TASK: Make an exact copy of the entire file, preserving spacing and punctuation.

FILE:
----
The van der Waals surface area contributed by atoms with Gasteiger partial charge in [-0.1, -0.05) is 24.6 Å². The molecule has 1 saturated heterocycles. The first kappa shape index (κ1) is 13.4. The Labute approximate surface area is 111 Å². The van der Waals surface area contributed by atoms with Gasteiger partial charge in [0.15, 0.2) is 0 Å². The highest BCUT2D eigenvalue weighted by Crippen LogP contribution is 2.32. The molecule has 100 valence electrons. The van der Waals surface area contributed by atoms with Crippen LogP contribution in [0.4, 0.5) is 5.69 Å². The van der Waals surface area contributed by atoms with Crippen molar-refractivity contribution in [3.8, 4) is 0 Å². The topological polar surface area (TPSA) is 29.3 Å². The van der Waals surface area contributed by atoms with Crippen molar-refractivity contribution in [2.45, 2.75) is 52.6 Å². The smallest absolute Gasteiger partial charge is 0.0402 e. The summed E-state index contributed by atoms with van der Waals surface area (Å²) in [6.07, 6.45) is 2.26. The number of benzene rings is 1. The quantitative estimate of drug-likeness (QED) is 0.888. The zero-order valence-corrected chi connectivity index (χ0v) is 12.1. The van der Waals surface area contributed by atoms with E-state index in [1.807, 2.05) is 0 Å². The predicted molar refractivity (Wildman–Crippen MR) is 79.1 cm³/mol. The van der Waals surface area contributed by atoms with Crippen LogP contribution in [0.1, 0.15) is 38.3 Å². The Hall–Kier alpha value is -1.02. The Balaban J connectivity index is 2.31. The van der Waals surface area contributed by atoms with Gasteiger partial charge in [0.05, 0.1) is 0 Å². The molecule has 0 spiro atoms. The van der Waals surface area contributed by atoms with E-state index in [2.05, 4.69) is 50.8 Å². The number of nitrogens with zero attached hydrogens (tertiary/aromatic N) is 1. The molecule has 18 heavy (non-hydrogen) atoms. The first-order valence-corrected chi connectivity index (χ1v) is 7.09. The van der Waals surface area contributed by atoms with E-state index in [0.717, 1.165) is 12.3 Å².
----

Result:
The van der Waals surface area contributed by atoms with Gasteiger partial charge in [-0.1, -0.05) is 24.6 Å². The molecule has 1 saturated heterocycles. The first kappa shape index (κ1) is 13.4. The Labute approximate surface area is 111 Å². The van der Waals surface area contributed by atoms with Gasteiger partial charge in [0.15, 0.2) is 0 Å². The highest BCUT2D eigenvalue weighted by Crippen LogP contribution is 2.32. The molecule has 100 valence electrons. The van der Waals surface area contributed by atoms with Crippen LogP contribution in [0.4, 0.5) is 5.69 Å². The van der Waals surface area contributed by atoms with Crippen molar-refractivity contribution in [3.8, 4) is 0 Å². The topological polar surface area (TPSA) is 29.3 Å². The van der Waals surface area contributed by atoms with Crippen molar-refractivity contribution in [2.45, 2.75) is 52.6 Å². The smallest absolute Gasteiger partial charge is 0.0402 e. The summed E-state index contributed by atoms with van der Waals surface area (Å²) in [6.07, 6.45) is 2.26. The number of benzene rings is 1. The quantitative estimate of drug-likeness (QED) is 0.888. The zero-order valence-corrected chi connectivity index (χ0v) is 12.1. The van der Waals surface area contributed by atoms with E-state index in [1.807, 2.05) is 0 Å². The predicted molar refractivity (Wildman–Crippen MR) is 79.1 cm³/mol. The van der Waals surface area contributed by atoms with Crippen LogP contribution in [0.1, 0.15) is 38.3 Å². The Hall–Kier alpha value is -1.02. The Balaban J connectivity index is 2.31. The van der Waals surface area contributed by atoms with Gasteiger partial charge in [0.05, 0.1) is 0 Å². The molecule has 0 spiro atoms. The van der Waals surface area contributed by atoms with E-state index in [2.05, 4.69) is 50.8 Å². The number of nitrogens with zero attached hydrogens (tertiary/aromatic N) is 1. The molecule has 18 heavy (non-hydrogen) atoms. The first-order valence-corrected chi connectivity index (χ1v) is 7.09. The van der Waals surface area contributed by atoms with E-state index in [0.717, 1.165) is 12.3 Å².